Jun 20, 2017 | Barry Lawrence, MBA, HRCI Staff Writer
Uber: A Case for Making HR a Priority ̶ From Day One
I’ve worked at a couple of fast-growing startups in my career and I can tell you, firsthand, that human resource management, other than a priority on recruiting top talent, is often an overlooked priority. That is, until something goes wrong and the company is suddenly in legal hot water.
HR is just not in the DNA of many companies and executives that thrive on innovation, even after the organization has, like Uber, established itself as a market leader. But overlooking the importance of HR to minimize a company’s exposure to corporate risk is a big mistake. Just ask Uber.
Allegations of sexual harassment and sexism at Uber have put the San Francisco company at risk ̶ with customers and future investors.
Uber’s Mistake: Downplaying HR
Uber’s "most glaring overall problems seems to center on how the human resources role was conceived at Uber by its brash and commanding leader [CEO Travis] Kalanick," writes Johana Bhuiyan in a recent Recode article. "The issue: He felt the function of HR at Uber was largely to recruit talent and also efficiently let go of personnel when needed, according to sources."
Again, this is common in the startup world of high-tech innovation, where the HR role is often handed to an administrative function within accounting to make sure people get paid and that the company is in compliance with record-keeping requirements.
The title of a Harvard Business Review article says it all: Uber is Finally Realizing HR Isn’t Just for Recruiting. Too often, startup leaders overlook the essential functions of HR, until it’s too late, writes John Boudreau, professor and research director at USC’s Marshall School of Business and Center for Effective Organizations.
"When HR becomes solely a talent race, boards and CEOs can miss the less obvious but equally vital value of managing both new hires and leaders who are facing increased demands," Boudreau notes. "Too often, leaders view such investments as costly training on things that seem to be ‘common sense’ or issues they can afford to get around to later."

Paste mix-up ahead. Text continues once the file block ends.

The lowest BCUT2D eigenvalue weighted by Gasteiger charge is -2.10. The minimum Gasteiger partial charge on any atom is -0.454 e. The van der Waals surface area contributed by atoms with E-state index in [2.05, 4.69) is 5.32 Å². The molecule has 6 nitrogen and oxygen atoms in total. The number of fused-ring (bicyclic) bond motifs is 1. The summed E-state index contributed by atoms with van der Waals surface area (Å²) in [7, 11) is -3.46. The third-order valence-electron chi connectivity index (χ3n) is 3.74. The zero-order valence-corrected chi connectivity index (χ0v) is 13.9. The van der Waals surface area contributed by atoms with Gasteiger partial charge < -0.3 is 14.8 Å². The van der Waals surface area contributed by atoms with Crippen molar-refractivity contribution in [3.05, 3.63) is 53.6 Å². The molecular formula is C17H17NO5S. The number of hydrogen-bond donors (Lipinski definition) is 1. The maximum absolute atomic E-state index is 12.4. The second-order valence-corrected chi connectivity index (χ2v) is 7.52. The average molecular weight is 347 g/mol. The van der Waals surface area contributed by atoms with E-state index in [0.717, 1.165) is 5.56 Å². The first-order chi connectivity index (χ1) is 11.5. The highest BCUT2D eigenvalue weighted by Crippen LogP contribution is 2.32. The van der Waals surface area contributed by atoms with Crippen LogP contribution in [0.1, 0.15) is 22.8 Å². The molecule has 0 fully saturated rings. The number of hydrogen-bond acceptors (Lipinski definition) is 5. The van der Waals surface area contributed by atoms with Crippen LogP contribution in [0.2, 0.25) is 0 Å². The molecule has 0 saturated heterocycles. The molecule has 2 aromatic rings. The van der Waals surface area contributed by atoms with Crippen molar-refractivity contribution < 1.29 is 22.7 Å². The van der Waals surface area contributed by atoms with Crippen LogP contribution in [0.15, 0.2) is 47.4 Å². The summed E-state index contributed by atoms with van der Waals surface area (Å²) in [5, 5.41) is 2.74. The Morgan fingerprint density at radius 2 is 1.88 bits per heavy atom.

HR: The Cure for Unnecessary Risks
Crisis is sure to follow when HR is left on the back burner, Boudreau warns. "If risky managerial behaviors are tolerated while HR focuses on recruitment, those behaviors can be seen as accepted. In contrast, if checks and balances are established early, they can be seen as fundamental to organizational growth and value. In this way, high-profile investigations may never be necessary, because a word from HR will be enough to nip things in the bud."
Risk management is one of six essential functions of HR management, according to A Guide to the Human Resource Body of Knowledge™ (HRBoK™), published by the HR Certification Institute® (HRCI®), and providing an outline of the knowledge and competencies HR practitioners must demonstrate to earn HR credentials.
In addition to protecting employees from job hazards, HR is also called on to:
- Promote health and well-being.
- Protect organizational assets from loss and liability.
- Identify and comply with the laws that apply to the business.
- Focus on preventing risk to all stakeholders.
- Design health and safety programs that meet the diverse needs of international HR management.
- Develop policies that communicate both employer and employee rights and responsibilities, and procedures to protect physical, financial and human assets.
- Train and communicate with the workforce on policies and identified hazards in the workplace.
- Work with internal and external and external resources to plan and respond to disasters and emergencies.
- Comply with record-keeping and notice requirements.
Organizations that value risk management and HR leaders with proven competencies are also more likely to take on more strategic HR initiatives such as diversity and inclusion, and creating high-performance work teams.
"Companies risk their long-term success when they regard workers as replaceable resources instead of assets to be nurtured," says Lisa Haugh, Vice President and General Counsel at Udemy, a guest writer for Entrepreneur. Haugh urges companies to rely on HR to build a culture of inclusion, provide training to all managers and establish zero-tolerance policies for bad behavior. "By empowering HR to offer employees meaningful support in their career journeys, they can increase engagement and retention, and avoid making negative headlines."